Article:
This policy analysis draws on empirical research into the DVDS in terms of its national and local operation in order to assess the strengths and limitations of its capacity to reduce harm. The analysis outlines how the policy may be difficult to access; deflect – rather than prevent – harm; shift safeguarding responsibilities onto the most vulnerable; and be incorrectly interpreted in terms of outcome. The paper makes recommendations for improvement in order to enhance the policy’s efficacy.
Duggan, M. and Grace, J. (2018). Assessing vulnerabilities in the Domestic Violence Disclosure Scheme. Child and Family Law Quarterly [Online] 30:145-166. Available at: https://store.lexisnexis.co.uk/categories/legal/family-welfare-law-34/child-and-family-law-quarterly-skuukskuZ000050712886CFLQ75800/details.The Domestic Violence Disclosure Scheme (‘Scheme’) is one of a raft of measures that has been spearheaded by the Home Office to tackle violence against women. Since its national implementation in March 2014, thousands of applications have been made to the police for information regarding a person’s history of violence. Also known as ‘Clare’s Law’, the Scheme, as a piece of criminal justice policy created by the Home Office, importantly has no specific statutory basis, instead resting on existing legal frameworks. Drawing on both a legal analysis of new Scheme guidance published by the Home Office in December 2016 and early empirical research into its operation, this paper offers a close reading of the Scheme and highlights several persistent procedural and practical vulnerabilities for ‘right to ask’ victims in the operation of Clare's Law. These vulnerabilities, it is argued, could have significant ramifications for the Scheme’s efficacy and for public confidence in the policy in the longer term. The conclusion proposes recommendations for reform to improve the current working of the Scheme and offers insight to those seeking to adopt of this policy in other jurisdictions.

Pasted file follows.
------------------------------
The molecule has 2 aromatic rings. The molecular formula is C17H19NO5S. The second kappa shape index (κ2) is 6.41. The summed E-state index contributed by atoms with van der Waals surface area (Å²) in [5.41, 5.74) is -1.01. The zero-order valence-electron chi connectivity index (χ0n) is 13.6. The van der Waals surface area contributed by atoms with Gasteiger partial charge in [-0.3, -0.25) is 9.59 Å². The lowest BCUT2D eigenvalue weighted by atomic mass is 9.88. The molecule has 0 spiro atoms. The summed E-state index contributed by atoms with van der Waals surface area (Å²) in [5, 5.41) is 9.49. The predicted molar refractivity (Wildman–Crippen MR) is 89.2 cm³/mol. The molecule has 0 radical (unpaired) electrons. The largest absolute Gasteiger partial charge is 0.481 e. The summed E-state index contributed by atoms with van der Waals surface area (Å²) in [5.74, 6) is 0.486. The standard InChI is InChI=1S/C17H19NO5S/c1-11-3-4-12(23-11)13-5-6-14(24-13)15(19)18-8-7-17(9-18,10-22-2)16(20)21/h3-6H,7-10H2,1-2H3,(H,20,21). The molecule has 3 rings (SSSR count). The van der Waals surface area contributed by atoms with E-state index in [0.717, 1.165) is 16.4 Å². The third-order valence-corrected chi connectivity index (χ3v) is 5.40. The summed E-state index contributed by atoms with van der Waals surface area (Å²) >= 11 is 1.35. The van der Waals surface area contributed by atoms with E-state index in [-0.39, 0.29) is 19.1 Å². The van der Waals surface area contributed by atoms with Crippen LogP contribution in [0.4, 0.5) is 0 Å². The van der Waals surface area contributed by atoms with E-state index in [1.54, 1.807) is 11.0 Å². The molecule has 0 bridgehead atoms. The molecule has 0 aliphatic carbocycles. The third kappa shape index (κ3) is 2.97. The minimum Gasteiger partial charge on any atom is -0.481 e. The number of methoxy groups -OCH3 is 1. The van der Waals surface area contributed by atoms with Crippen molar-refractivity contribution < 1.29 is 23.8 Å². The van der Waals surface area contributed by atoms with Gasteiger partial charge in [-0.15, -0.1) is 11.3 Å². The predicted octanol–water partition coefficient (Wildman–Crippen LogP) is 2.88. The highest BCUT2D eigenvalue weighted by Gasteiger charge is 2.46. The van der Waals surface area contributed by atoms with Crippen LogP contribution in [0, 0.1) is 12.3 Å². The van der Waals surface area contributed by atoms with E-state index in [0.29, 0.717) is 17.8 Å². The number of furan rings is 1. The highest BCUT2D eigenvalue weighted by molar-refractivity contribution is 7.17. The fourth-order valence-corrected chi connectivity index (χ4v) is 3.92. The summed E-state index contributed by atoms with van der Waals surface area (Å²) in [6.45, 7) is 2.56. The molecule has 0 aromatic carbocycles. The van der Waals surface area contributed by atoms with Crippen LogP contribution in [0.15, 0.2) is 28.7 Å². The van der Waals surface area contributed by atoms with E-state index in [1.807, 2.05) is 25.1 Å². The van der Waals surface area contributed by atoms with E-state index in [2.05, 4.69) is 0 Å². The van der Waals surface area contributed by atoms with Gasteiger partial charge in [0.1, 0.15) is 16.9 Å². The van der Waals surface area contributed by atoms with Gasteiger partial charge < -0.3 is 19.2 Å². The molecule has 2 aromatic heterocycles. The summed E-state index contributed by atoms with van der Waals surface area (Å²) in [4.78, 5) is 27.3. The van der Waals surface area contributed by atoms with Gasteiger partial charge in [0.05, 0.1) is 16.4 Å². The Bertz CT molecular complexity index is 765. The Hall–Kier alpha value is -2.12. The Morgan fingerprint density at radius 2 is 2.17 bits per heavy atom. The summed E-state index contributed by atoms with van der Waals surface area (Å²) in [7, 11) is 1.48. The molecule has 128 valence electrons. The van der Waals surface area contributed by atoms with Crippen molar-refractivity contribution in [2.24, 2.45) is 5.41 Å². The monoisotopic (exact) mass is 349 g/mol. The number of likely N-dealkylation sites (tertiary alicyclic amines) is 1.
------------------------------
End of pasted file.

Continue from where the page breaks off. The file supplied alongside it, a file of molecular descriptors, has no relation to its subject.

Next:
Duggan, M. (2018). Victim hierarchies in the Domestic Violence Disclosure Scheme. International Review of Victimology [Online] 24:199-217. Available at: https://doi.org/10.1177/0269758017749116.Since its national implementation in March 2014, the UK Domestic Violence Disclosure Scheme (also known as ‘Clare's Law’) has enabled thousands of people in England and Wales to seek information from the police about whether their partner has a history of domestically abusive behaviours. Politicians have hailed the policy on the basis that it empowers people to make informed choices about their safety, thus represents a vital part of wider domestic violence reduction strategies. This, of course, is all dependent upon people knowing the policy exists; being able to apply to it; meeting the relevant criteria; there being information to disclose; and this being relayed to the applicant accordingly. Drawing on empirical research into the policy’s operation in one policing area, this paper highlights several discrepancies with respect to how the scheme is functioning. The analysis suggests that the hierarchical, two-tier approach to implementation is impacting on displaced responsibility and potential risk enhancement, while the symbolic mobilisation of domestic violence victims for contemporary political gain is also explored. The paper concludes with suggestions for reform to boost the ability of the policy to prevent domestic violence and abuse.
Duggan, M. (2017). Lost in Transition? Sexuality and Justice in Post-Conflict Northern Ireland. Northern Ireland Legal Quarterly [Online] 68:159-180. Available at: https://nilq.qub.ac.uk/index.php/nilq/article/view/33.Northern Ireland has pioneered the delivery of transitional justice, largely as a result of its troubled past. Efforts to guide this long-divided society towards greater inclusion have been facilitated by a range of processes (judicial and otherwise) designed to deliver truth, justice and accountability. Legal requirements to consider a broader demographical representation in consultations means that lesbian, gay, bisexual and transgender voices are increasingly evident in this transition. Yet continued political resistance to sexual minority equality, set against a backdrop of wider social integration, indicates the piecemeal approach to progress which is being adopted. This article critically analyses the socio-legal positioning of sexual minorities in Northern Ireland’s ongoing processes of transitional justice. In addressing how sexual orientation fits with the driving factors underpinning a move towards a ‘post-conflict’ society, the analysis queries the heteronormative cultural dynamics informing this utopian future and the impact this may have on exacerbating rather than eradicating homophobic victimisation.